After the extraordinary success of his groundbreaking virtual concert which coincided with his birthday on April 8, popular Kenyan artist and BD 2019 Top 40 under 40 honouree Nyashinski released his highly anticipated debut solo album “Lucky You” last Friday.
The pre-release performance complete with the 4 Count Band, featured a total of 19 songs, including 6 from the new album.
“It took a lot of preparation including getting the band and support teams to live in a rental residence in Nairobi for the period of practice and concert,” says Nyashinski. “We went an extra mile and brought in healthcare professionals to conduct health checks on the team before rehearsals.”
In the last 4 years, since returning from a decade long sojourn in the U.S, he has released a string of hit singles “Now You Know”, “Mungu Pekee”, “Malaika”, “Aminia” and “Lift Me Up”, but there hasn’t been a complete solo album. “The making of an album requires a lot of inspiration, dedication, commitment and takes time to perfect and that is why I did not want to rush the making of this album,” he explains
The album is a representation of Nyashinski’s strengths as an artiste, showcasing his lyrical prowess with stinging jabs on naysayers on the title track, and the streetwise tracks “Wach Wach” and “Too Much”. This clever wordplay been a trademark of his skill since his days as a member of the group Kleptomaniax in the 2000s. There are also the rhythmic songs that showcase the vocal quality of the artiste such as the romantic “Flowers” and the percussive beatboxing on “Greener”.
Nyashinski says the title of the album is a representation of how he views himself as an artist who is dedicated to his craft and not necessarily the hype and fame of the business. “Fans looking into my life sometimes are filled with envy and think about how lucky I am to be famous but I sometimes look back at them and think about how lucky they are to be living a ‘normal life’ without all the scrutiny that comes with the life of an artist.”
The buildup to the release of the album featured a social media campaign with the images of a set of 12 playing cards which is according to him is a representation of the different elements that contribute to the body of work. Each card represents a song on the album for example the No. 2 card with a flower burning represents the second song on the album “Sweet Aroma” whose chorus says “fire burning on a flower”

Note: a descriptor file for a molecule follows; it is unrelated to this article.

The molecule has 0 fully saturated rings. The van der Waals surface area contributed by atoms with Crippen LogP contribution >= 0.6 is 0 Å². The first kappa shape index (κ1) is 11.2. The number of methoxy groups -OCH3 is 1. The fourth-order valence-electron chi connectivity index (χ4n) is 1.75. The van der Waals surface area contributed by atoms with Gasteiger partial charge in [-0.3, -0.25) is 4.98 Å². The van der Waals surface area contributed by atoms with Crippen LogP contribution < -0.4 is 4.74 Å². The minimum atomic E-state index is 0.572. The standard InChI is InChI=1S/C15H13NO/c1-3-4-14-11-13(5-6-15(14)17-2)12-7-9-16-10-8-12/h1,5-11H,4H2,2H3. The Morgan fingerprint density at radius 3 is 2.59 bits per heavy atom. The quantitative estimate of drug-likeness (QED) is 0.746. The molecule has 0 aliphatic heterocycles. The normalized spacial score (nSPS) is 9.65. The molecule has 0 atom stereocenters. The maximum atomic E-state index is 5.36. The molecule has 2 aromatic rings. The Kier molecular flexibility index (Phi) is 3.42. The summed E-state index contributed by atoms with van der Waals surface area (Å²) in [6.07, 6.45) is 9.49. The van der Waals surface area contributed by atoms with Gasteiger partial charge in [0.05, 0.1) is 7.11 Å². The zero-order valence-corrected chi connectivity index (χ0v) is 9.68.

“Each of the cards on the album cover contains the letter ‘N’ as in my name, but the other images represent the different elements that form the artworks of the songs,” says Nyashinski. Every track has a different sound but he has tried to maintain some harmony across the production, for example, some of the songs are partly acapella like “Greener” and there are other tunes with beats but with a lot of harmonies. “The focus is on lyricism just changing the sounds from one song to the next, to a style that best fits the message in the words.”
The opening single “Glory” is a hard-hitting hip-hop track about living life on one’s own terms but he is leaving room for the fans to try and uncover the hidden meaning in some of the lyrics. “As we continue with the album roll out I will be unpacking the meaning of each song so you better stay tuned,” he says cryptically.
The making of the album was an ‘intense process that involved some of the best minds in the music business. Besides the two tracks self-produced by Nyashinski, he also enlisted the talents of Desmond “$ire” Bosire, Sam “Are” Ali, K Da Great and Cedric “Cedo” Kadenyi to oversee production.
The use of digital platforms is the way of the future, according to Nyashinski. “I am able to interact with the fans a lot more virtually. However, I am still looking forward to returning to the stage for performances all over the world as soon as the current situation stabilizes.”
What impact does he think this album will have on people around the world, coming as it does during these very uncertain times? “My hope is that people get to experience the album wholly as it is dedicated to them. I would want people to sing along as we collectively think about the realities of the social issues that we face,” he says.